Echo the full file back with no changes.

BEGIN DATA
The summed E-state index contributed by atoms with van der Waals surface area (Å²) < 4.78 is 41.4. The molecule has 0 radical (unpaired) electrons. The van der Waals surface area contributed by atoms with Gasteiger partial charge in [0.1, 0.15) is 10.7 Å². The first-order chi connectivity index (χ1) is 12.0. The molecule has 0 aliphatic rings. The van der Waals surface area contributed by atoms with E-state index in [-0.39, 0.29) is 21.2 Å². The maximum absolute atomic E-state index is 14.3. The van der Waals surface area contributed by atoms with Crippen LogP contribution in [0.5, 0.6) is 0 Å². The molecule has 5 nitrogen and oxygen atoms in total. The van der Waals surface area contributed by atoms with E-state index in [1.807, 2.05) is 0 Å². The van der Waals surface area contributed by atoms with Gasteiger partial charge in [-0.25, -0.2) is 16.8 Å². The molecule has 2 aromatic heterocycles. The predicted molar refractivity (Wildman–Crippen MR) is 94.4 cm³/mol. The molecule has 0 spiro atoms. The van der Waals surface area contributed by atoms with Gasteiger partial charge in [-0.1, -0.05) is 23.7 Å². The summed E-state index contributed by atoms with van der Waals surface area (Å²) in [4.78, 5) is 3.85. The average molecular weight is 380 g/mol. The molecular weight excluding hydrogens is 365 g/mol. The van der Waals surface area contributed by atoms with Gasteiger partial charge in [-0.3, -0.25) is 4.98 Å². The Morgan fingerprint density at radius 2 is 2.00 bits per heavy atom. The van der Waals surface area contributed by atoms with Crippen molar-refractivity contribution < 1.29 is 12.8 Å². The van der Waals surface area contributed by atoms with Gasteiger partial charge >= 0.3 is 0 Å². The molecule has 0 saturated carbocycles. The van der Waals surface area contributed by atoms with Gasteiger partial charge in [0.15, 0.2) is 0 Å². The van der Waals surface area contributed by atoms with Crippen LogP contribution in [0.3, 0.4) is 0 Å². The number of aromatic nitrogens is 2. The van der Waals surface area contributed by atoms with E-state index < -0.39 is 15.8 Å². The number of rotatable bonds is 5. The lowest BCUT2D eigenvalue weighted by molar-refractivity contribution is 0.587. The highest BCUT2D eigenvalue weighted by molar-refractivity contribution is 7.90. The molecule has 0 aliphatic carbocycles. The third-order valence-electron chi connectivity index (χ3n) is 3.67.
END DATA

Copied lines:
The summed E-state index contributed by atoms with van der Waals surface area (Å²) < 4.78 is 41.4. The molecule has 0 radical (unpaired) electrons. The van der Waals surface area contributed by atoms with Gasteiger partial charge in [0.1, 0.15) is 10.7 Å². The first-order chi connectivity index (χ1) is 12.0. The molecule has 0 aliphatic rings. The van der Waals surface area contributed by atoms with E-state index in [-0.39, 0.29) is 21.2 Å². The maximum absolute atomic E-state index is 14.3. The van der Waals surface area contributed by atoms with Crippen LogP contribution in [0.5, 0.6) is 0 Å². The molecule has 5 nitrogen and oxygen atoms in total. The van der Waals surface area contributed by atoms with E-state index in [1.807, 2.05) is 0 Å². The van der Waals surface area contributed by atoms with Gasteiger partial charge in [-0.25, -0.2) is 16.8 Å². The molecule has 2 aromatic heterocycles. The predicted molar refractivity (Wildman–Crippen MR) is 94.4 cm³/mol. The molecule has 0 spiro atoms. The van der Waals surface area contributed by atoms with Gasteiger partial charge in [-0.1, -0.05) is 23.7 Å². The summed E-state index contributed by atoms with van der Waals surface area (Å²) in [4.78, 5) is 3.85. The average molecular weight is 380 g/mol. The molecular weight excluding hydrogens is 365 g/mol. The van der Waals surface area contributed by atoms with Gasteiger partial charge in [-0.3, -0.25) is 4.98 Å². The Morgan fingerprint density at radius 2 is 2.00 bits per heavy atom. The van der Waals surface area contributed by atoms with Crippen molar-refractivity contribution < 1.29 is 12.8 Å². The van der Waals surface area contributed by atoms with Gasteiger partial charge >= 0.3 is 0 Å². The molecule has 0 saturated carbocycles. The van der Waals surface area contributed by atoms with Gasteiger partial charge in [0.15, 0.2) is 0 Å². The van der Waals surface area contributed by atoms with Crippen LogP contribution in [0.3, 0.4) is 0 Å². The number of aromatic nitrogens is 2. The van der Waals surface area contributed by atoms with E-state index < -0.39 is 15.8 Å². The number of rotatable bonds is 5. The lowest BCUT2D eigenvalue weighted by molar-refractivity contribution is 0.587. The highest BCUT2D eigenvalue weighted by molar-refractivity contribution is 7.90. The molecule has 0 aliphatic carbocycles. The third-order valence-electron chi connectivity index (χ3n) is 3.67.